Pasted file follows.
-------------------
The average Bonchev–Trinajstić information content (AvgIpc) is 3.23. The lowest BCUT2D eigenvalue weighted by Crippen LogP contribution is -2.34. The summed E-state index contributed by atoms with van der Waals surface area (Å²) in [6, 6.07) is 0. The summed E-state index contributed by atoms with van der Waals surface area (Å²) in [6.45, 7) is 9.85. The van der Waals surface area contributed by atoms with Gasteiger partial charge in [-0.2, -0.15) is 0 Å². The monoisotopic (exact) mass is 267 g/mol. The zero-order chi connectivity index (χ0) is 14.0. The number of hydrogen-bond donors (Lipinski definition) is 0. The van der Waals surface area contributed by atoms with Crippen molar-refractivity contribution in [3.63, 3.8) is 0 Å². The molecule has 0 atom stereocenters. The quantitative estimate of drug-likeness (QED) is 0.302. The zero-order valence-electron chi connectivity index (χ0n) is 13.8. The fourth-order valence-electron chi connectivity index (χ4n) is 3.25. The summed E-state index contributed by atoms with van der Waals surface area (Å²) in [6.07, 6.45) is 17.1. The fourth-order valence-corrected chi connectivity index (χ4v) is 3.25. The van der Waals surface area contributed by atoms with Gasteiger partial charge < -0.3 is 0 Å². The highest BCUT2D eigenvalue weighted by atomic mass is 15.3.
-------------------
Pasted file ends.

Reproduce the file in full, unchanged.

The average Bonchev–Trinajstić information content (AvgIpc) is 3.23. The lowest BCUT2D eigenvalue weighted by Crippen LogP contribution is -2.34. The summed E-state index contributed by atoms with van der Waals surface area (Å²) in [6, 6.07) is 0. The summed E-state index contributed by atoms with van der Waals surface area (Å²) in [6.45, 7) is 9.85. The van der Waals surface area contributed by atoms with Gasteiger partial charge in [-0.2, -0.15) is 0 Å². The monoisotopic (exact) mass is 267 g/mol. The zero-order chi connectivity index (χ0) is 14.0. The number of hydrogen-bond donors (Lipinski definition) is 0. The van der Waals surface area contributed by atoms with Crippen molar-refractivity contribution in [3.63, 3.8) is 0 Å². The molecule has 0 atom stereocenters. The quantitative estimate of drug-likeness (QED) is 0.302. The zero-order valence-electron chi connectivity index (χ0n) is 13.8. The fourth-order valence-electron chi connectivity index (χ4n) is 3.25. The summed E-state index contributed by atoms with van der Waals surface area (Å²) in [6.07, 6.45) is 17.1. The fourth-order valence-corrected chi connectivity index (χ4v) is 3.25. The van der Waals surface area contributed by atoms with Gasteiger partial charge < -0.3 is 0 Å². The highest BCUT2D eigenvalue weighted by atomic mass is 15.3.